Because of high school educations that aren’t up to par, new college students are often made to take “developmental” courses to round out their schooling in preparation for college, according to NPR. These classes are required for graduation, but don’t usually count for college credit. Students do, however, have to pay for the cost of these courses.
According to Education Reform Now, a non-profit organization, students who are forced to take remedial courses are “74 percent more likely to drop out of college.” This could be due to the addition of costs, stigma surrounding remedial courses, or the added stress of more work, among other reasons.
The fact is that high schools, public and private, should be preparing students enough for college that no one has to face additional schooling—and the fees that come with it. All the extra classes and extra time ramps up costs for everybody.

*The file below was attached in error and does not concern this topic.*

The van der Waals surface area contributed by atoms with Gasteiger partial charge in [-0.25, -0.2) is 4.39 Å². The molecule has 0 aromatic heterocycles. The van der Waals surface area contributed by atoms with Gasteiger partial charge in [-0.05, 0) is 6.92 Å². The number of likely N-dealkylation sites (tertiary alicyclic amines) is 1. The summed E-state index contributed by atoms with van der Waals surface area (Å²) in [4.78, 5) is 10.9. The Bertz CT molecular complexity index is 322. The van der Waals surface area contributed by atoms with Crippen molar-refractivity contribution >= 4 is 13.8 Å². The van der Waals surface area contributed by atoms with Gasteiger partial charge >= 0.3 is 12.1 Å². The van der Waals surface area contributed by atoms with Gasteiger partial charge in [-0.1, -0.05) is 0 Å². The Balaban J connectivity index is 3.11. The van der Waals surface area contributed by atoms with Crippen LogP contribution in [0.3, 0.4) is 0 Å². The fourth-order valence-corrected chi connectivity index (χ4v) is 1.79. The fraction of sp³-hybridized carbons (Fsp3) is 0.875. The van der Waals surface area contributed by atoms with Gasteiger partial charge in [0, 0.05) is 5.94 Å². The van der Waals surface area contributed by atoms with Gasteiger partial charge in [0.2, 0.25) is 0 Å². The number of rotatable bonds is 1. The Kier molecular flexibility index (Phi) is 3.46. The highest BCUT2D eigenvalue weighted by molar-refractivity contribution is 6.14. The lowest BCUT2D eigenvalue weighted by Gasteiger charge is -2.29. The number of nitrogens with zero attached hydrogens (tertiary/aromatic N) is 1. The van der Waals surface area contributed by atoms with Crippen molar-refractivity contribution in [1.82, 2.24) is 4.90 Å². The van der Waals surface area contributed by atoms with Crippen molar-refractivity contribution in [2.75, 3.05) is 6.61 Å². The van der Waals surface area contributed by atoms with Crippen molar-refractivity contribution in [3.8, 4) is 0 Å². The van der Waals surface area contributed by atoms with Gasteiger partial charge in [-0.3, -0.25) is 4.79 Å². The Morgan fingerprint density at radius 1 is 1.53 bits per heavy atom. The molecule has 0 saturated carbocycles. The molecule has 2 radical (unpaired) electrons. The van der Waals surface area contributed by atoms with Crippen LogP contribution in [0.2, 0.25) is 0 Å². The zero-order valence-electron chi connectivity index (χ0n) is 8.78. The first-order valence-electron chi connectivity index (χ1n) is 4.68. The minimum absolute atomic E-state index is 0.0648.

We know that student debt is paralyzing and affects more individuals than ever, so the fact that high schools aren’t doing their jobs simply isn’t acceptable. This is a problem for students of all class backgrounds, and “students from families in the top income quintile” end up paying the most for remedial courses. These students might traditionally go to more rigorous private high schools, but clearly there are issues there as well.
“Imagine how much more affordable college could be if we could get more students to graduate and graduate on time,” Michael Dannenberg, a co-author of the report, said in a press release. “You used to get a four-year degree in four years. Today, the typical student takes five years to complete a bachelor’s degree.”
If we are all supposed to graduate from college and be contributing members of society, that possibility is bleak given the reality of student debt. Compounding it with remedial courses that high school should have covered is going to make college a possibility for fewer and fewer individuals.